“The Senate passed this bill 62-4, and all four caucuses supported the bill,” House Minority Leader Kurt Daudt, R-Crown, said in a news release. “It's unconscionable for Democrats to block this funding that our cities, counties, and towns desperately need."

The Republican-controlled Senate wanted nothing to do with the extra state spending tacked on by the House, Rep. Steve Green, R-Fosston, said in a phone interview.

“In a time of record deficits, Democrats wanted to add $150 million in spending,” Green said. The House should have voted on the original bill, as it had agreed to, he said.

State Rep. Steve Green, R-Fosston
State Rep. Steve Green, R-Fosston

“I’d love to see us have passed it,” he said. “We all expected it to go through, I even sent out messages to the counties ... The Senate approved it, then the Democratic majority in the House decided they wanted to amend it, to give more money to the governor to spend.”

Among other things, the state money would have gone to Minnesota Human Services for direct care and treatment, to the Department of Corrections, to personal care assistance, to a one-time $500 payment to families in the Minnesota Family Investment Program or the Diversionary Work Program, and to the DNR, the State Patrol, the Minnesota Zoo, a veterans suicide prevention and housing vouchers, as well as about $29 million to cover federal Medicaid funds that went to the White Earth and Leech Lake reservations between 2014 and 2019, for medicine-assisted opioid treatments.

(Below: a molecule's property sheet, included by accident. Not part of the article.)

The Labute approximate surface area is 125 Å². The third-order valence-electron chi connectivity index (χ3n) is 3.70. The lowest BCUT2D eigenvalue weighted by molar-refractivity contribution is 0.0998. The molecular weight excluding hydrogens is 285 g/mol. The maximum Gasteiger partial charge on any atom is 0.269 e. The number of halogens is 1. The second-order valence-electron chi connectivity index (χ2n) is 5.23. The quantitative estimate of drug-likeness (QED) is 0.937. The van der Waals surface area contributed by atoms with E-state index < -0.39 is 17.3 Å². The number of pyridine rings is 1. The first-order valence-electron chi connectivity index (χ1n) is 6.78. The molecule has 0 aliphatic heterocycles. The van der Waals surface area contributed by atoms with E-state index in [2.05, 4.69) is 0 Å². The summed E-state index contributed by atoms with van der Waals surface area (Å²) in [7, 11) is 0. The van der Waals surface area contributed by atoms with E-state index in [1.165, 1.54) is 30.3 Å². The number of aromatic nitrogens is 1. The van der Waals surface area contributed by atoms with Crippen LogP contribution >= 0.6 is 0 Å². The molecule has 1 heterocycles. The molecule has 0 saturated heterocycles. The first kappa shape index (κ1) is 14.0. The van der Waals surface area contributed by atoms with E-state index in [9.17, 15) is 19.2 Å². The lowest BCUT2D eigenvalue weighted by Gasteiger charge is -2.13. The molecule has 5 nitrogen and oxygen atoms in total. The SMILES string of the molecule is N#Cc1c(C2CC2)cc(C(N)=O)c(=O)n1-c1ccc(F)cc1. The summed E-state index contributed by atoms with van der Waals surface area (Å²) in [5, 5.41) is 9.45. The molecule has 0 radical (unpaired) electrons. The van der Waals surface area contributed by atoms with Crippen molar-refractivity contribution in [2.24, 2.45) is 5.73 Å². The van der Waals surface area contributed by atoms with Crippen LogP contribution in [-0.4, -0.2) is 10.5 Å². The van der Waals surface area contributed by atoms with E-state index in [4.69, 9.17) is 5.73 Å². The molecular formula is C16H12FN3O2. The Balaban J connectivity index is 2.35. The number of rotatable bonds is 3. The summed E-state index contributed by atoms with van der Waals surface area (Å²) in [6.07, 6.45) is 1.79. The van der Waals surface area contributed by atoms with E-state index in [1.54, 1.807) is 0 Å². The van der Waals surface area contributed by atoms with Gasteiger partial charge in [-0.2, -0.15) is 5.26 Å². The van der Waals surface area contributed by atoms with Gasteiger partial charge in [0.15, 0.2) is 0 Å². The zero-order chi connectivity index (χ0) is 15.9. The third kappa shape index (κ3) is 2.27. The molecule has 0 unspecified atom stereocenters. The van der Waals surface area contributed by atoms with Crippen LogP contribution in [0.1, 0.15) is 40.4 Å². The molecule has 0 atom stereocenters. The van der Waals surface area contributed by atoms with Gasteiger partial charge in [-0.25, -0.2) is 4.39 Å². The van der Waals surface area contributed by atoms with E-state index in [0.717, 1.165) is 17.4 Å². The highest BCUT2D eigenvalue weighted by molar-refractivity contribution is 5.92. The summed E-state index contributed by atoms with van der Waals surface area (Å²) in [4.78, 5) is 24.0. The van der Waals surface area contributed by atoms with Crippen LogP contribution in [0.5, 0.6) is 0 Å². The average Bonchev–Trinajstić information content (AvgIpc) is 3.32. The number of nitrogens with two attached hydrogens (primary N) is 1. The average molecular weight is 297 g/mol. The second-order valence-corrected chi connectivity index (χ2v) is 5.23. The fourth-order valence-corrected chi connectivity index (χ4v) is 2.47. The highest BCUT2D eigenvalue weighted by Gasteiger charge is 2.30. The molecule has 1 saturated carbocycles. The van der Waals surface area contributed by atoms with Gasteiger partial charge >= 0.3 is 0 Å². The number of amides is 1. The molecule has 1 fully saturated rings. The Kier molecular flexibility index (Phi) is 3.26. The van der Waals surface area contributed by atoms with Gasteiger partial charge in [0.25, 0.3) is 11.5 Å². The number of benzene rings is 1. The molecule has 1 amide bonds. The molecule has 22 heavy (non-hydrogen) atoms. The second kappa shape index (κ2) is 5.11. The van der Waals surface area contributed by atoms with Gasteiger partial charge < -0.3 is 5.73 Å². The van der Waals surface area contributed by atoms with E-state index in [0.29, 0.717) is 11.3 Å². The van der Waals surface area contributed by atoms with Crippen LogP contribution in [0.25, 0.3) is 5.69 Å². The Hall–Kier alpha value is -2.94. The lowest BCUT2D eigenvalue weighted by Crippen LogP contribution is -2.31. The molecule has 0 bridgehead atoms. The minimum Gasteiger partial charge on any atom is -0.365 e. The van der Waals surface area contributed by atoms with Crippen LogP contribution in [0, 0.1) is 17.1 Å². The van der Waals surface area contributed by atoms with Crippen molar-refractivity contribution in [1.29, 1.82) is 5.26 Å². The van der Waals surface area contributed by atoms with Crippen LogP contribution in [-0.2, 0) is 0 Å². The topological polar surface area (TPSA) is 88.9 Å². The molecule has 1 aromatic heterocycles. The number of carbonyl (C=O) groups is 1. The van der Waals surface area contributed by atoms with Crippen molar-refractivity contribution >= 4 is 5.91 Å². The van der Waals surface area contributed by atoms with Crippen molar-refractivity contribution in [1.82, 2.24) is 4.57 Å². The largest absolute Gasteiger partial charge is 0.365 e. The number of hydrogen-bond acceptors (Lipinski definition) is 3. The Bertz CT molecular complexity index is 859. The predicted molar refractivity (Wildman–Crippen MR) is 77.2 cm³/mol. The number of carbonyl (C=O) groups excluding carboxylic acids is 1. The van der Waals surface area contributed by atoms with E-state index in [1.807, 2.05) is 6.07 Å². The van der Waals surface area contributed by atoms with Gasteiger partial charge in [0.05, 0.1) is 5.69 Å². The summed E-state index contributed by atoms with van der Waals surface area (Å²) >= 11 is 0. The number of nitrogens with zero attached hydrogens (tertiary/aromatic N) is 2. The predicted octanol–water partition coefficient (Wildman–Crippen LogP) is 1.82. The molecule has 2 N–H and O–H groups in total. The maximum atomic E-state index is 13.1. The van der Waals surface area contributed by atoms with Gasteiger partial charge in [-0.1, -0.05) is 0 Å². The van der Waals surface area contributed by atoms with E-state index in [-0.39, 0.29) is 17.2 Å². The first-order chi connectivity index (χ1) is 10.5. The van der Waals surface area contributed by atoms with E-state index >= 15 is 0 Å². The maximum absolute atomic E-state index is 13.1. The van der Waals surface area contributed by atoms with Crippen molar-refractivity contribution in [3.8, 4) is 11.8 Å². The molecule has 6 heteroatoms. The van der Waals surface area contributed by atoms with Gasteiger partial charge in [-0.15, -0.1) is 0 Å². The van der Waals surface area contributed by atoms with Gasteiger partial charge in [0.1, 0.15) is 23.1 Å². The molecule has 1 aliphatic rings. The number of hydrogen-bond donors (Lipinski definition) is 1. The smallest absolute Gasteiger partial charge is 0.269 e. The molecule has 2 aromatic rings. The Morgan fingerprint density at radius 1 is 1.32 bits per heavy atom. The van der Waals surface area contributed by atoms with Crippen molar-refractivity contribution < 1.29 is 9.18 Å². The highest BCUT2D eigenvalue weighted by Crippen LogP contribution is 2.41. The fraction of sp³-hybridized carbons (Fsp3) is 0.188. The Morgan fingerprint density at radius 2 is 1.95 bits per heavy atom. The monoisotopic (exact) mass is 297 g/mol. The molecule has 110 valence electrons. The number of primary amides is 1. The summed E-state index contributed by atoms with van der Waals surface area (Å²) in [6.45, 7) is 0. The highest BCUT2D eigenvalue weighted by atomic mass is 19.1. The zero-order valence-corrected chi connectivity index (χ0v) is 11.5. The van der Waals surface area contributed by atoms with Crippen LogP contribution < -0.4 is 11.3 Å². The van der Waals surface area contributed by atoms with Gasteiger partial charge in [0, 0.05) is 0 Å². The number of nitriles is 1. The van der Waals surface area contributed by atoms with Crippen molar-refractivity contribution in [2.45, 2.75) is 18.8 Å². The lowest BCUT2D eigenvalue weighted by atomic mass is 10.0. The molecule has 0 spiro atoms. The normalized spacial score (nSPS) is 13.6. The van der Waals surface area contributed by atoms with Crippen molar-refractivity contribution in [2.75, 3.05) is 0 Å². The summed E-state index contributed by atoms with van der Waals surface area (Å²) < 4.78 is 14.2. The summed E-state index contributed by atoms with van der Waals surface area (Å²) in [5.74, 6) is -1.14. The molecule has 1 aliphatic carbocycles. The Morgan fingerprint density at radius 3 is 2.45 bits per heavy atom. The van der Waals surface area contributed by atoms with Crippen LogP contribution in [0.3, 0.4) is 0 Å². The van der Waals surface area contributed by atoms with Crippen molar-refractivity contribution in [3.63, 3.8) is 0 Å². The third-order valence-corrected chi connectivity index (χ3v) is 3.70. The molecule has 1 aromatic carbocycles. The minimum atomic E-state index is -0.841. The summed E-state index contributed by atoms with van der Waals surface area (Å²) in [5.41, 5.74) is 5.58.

Although the CARES Act bill fell apart in the recent special session, Marquart is convinced that the distribution will go forward anyway.

“I’m feeling confident the money will go out soon,” Marquart said Monday, June 22. “Out of the $841 million, 54% goes out to rural Minnesota -- that’s pretty significant.” The money will not just be used to compensate counties and cities for COVID-19 costs, but also for economic support, Marquart said. “We’re expecting it will all be used.”

Cities and counties are thinking that way, too, but “time is of the essence,” said Detroit Lakes City Administrator Kelcey Klemm. “These are federal funds that have to be spent by the end of the year.”

The city council and city staff need time for serious front-end planning to make sure the money goes where it will do the most good. “We’re still trying to figure out what it can be used for,” Klemm said. “Certainly I hope there will be an announcement (by the governor) soon.”

Green is hopeful that Walz will distribute the federal funds just as if the original bill had passed. “The governor does have discretion,” to do that, he said.

The fear is that Walz will use the funding as a club against parts of greater Minnesota that are chafing at his COVID-19 restrictions, he said.

“I’m afraid certain areas of greater Minnesota could get hurt,” Green added. That would be an injustice, and the governor needs to stop treating Minnesota with one-size-fits-all restrictions on businesses and gatherings, he said.

“What Becker County needs is not the same as the metro area,” Green said.